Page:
This page is about trying to improve your adsl connection speed and some of the things that may help improve your adsl performance.
The Master Socket
The photo on the left shows a BT master socket with NTE5 faceplate.
By undoing the two screws we can remove the faceplate to access the test socket. If the adsl signal is better with the router plugged into the test socket then its well worth removing the ring (bell) wire and/or considering fitting an NTE5 adsl filtered faceplate.
In order to check whether improvements can be made to your adsl connection speeds, take a reading of your router linestats from its original location, then take another set plugged in to the test socket.
Compare the difference - If your sync speed is higher, and/or if your attenuation is lower and/or your SNR Margin is higher, then the chances are that you will be able to improve your connection.
Please note that the master socket is the demarcation point between BT's equipment and your own. Therefore you must not tamper with any equipment or cabling before this point.
The test socket
The test socket is the point used by BT engineers to test for telephone and adsl faults. If an engineer is able to get a good signal from here then this points to the fault being on the customers side and therefore any repairs / engineer callout fees will be chargeable.
To test your adsl connection from this point either use either an inline adsl filter or one of the cables that is normally used with a 56k modem.
Telephone extension cable has 4 strands (2 pair).
|Used for completeness or as earth in PABX systems.
Pre 1980 wiring:
These colours should be used as a guide. Some homes may have non-standard wiring.
|The Ring wire
What is the ring wire?
The "ringwire" or bell wire was traditionally used for pulse dialling systems to transmit the ringing tone to telephones when your phone rings.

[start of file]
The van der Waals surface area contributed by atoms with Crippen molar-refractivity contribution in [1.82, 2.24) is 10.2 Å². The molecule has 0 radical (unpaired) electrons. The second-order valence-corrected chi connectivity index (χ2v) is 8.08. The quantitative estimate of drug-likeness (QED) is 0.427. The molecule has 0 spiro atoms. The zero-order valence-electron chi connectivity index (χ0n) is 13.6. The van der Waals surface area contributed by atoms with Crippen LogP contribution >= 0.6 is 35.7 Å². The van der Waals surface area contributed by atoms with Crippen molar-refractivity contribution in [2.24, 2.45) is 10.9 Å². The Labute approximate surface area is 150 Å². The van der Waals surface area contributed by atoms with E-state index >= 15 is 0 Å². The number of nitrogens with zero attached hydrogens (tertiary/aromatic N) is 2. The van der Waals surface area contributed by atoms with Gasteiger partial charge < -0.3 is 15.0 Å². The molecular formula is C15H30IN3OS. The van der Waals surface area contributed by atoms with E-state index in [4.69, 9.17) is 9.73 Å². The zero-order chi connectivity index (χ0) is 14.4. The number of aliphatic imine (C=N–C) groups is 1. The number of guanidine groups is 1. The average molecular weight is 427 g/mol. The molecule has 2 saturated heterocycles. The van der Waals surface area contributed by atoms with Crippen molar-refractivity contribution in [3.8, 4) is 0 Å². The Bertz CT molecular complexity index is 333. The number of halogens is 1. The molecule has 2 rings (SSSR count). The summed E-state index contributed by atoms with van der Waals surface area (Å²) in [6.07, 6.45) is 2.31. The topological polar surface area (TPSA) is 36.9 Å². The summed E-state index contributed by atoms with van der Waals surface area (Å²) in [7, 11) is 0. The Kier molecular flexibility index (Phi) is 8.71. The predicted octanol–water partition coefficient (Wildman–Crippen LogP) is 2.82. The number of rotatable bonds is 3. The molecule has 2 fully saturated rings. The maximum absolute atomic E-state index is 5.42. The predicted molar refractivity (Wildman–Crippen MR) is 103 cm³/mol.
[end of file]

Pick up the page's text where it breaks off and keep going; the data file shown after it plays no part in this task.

Most modern phones use tone dialling and/or electronic ringers and therefore do not require this connection to be present, and will still ring if the ring wire is disconnected.
Why remove the ring wire?
Unfortunately, the ring wire can also act as an antenna, picking up interference from other electrical equipment in and around the house.
It is often found that disconnecting the ring wire improves the stability of a connection, sometimes considerably, especially on "star" wired telephone systems.
|Removing the Ring Wire
To disconnect the ring wire, carefully pull the wires out of the IDC terminals numbered 3 and 4, leaving only wires 2 and 5 connected. The photograph on the right shows an NTE5 faceplate with the ringwire disconnected, and tucked out of the way.
In some cases, it is only necessary to disconnect the wire from the master socket, but it may be necessary to disconnect it from all extension sockets too, particularly if you have a "star" wired system.
Whilst you are doing this, look at where the remaining wires are connected to the IDC block. They should be neatly cut off as close to the block as possible, with no overhang or "tails" showing.
Adsl filters have their own capacitor, therefore taking the ringwire out of the loop still means that your phones will ring.
The above diagram assumes standard telephone wiring. Some homes may have older or non-standard wiring.
In which case it is terminal 2 and terminal 5 that need to remain connected.
Terminal 3 is for the bell wire, whilst terminal 4 is attached for neatness - neither of these 2 wires are required for modern telephones.
|Installing an adsl filtered NTE5 Faceplate
BT Openreach adsl NTE5 faceplate
An adsl filtered NTE5 faceplate is the most efficient form of filtering available as it separates voice and adsl data at the point of entry to your property and and also negates the need for separate inline filters around the home.
Note that any extension sockets will only carry the telephone signal and adsl modem/routers must be connected into the left hand RJ11 socket.
adsl filtered NTE5 faceplate (reverse)
To install an adsl filtered NTE5 faceplate:
- Remove the 2 screws holding the existing faceplate on to the master socket.
- Carefully remove wiring from existing faceplate.
- Lay wires over the following pins on the new faceplate:
Pin 2 - Blue w/ white
Pin 5 - White w/blue
Pin 3 is for the ring wire but for this example we are not connecting it
- Using a punch down IDC tool or Krone Inserter, firmly push down on the wires so they are secure in the IDC terminals.
- If necessary, carefully trim any wire overhang "tails"
- Secure cable with to the round cable post using the supplied cable tie.
- Screw new faceplate on to the master socket
ADSL filtered NTE5 faceplates can be purchased from:
|NTE5 Faceplate - Ethernet CAT5e Extension variation
Like many homes these days, I have cordless phones with a base station which means that my telephone extension sockets are redundant - Except that is for the extension to the computer room where my router is located.